Meet the man behind Stop Funding Hate, the campaign tackling racist tabloids

Lego and the Co-Op have pledged to change their advertising policies

This year has seen a drastic increase in the number of sensationalist front pages negatively portraying refugees and immigrants, with 137 recorded so far this year from the Daily Mail, the Daily Express and The Sun. Stop Funding Hate is a campaign that is calling on companies to stop advertising in these newspapers, as concerns have been raised by the British Red Cross and the UN over their misleading and divisive headlines.

The Co-Op have been led to review their advertising policy, and Lego announced yesterday that they have finished their agreement with The Daily Mail.

We spoke to the Stop Funding Hate’s founder, Richard Wilson, to find out more.

Stop Funding Hate’s most recent video, which has reached almost six million views on Facebook, calls out companies such as John Lewis, M&S and Sainsbury’s for tugging at our heartstrings in family oriented Christmas adverts, but also advertising in the likes of the Daily Mail.

Richard told The Tab: “We like the John Lewis Christmas advert, it’s a positive thing and we’d much rather live in a world where companies sell their products by appealing to the best of human nature and positive values. We don’t want to be critical but there’s a strange kind of mirror image.

“On the one hand you have John Lewis who tell these beautiful stories that people really emotionally engage with, and that’s very positive and warm, but then John Lewis is giving money to these companies who have a business model which is portraying the mirror image of this.

“The Daily Express, Daily Mail and The Sun, their business model partly involves playing to the worst in human nature.”

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The campaign aims to educate consumers about where their money is going: “A freedom of choice is incredibly important, of course if you don’t have the information, you can’t make the informed choices. I didn’t know quite how many companies I shop with actually advertise in these newspapers until recently.”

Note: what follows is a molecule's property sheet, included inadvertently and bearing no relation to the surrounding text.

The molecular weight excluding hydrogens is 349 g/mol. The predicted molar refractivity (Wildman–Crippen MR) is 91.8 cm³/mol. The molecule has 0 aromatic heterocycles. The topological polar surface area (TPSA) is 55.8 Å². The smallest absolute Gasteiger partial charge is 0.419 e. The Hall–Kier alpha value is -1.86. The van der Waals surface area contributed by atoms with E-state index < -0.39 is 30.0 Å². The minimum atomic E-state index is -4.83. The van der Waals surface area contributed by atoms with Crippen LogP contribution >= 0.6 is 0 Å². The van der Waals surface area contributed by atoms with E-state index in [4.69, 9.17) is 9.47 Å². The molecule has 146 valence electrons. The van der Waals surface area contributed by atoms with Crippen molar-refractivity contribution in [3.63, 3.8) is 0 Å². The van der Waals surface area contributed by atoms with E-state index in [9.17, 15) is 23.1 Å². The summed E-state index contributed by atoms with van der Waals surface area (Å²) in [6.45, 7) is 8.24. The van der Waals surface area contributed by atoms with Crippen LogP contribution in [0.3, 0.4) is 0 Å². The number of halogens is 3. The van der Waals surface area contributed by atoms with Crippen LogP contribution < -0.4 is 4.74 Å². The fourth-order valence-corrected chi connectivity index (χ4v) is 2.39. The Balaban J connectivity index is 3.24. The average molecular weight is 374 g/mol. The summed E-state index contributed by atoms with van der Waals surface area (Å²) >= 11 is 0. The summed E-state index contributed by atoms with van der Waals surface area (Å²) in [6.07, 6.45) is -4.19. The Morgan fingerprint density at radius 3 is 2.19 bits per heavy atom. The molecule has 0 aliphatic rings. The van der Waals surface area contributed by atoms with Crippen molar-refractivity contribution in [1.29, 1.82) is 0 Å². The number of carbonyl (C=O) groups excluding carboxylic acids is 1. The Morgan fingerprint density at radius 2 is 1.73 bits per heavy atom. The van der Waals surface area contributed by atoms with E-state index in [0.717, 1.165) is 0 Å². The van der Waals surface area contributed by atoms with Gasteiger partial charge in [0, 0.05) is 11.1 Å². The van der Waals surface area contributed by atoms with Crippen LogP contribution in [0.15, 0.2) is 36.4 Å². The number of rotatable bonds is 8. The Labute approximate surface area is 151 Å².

Richard has in the past worked for Amnesty International. During the 90s, his mother taught refugees, therefore he’s always been aware of the way the tabloids portray particular minorities.

The event that lead him to take action was when The Sun published an article calling African migrants “cockroaches” last year. Richard said: “That was a real wake-up call for me”. Cockroaches “was a term used in Rwanda to demonise the Tutsis and then created a mentality that helped to make genocide possible in Rwanda. So that’s a glimpse at what’s at the far end of the spectrum when you start to demonise and dehumanise people.”

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Richard Peppiat, a journalist who spoke at length during the Leveson inquiry said “how actually there was real pressure to find these sorts of stories and it was pressure that was coming from the advertising department. So actually by giving money to the newspapers by advertising in them they’re helping to feed this dynamic where the newspapers are producing these very distorted stories.”

Richard ended by telling me: “We know that people get very angry about the media and we’ve started to say that we don’t want people directing vitriol at anyone. Rule number one if you want to challenge the culture of hate, is don’t participate in it.

“It’s not that difficult, its all the stuff we were taught when we were children and somehow we’ve forgotten this.”

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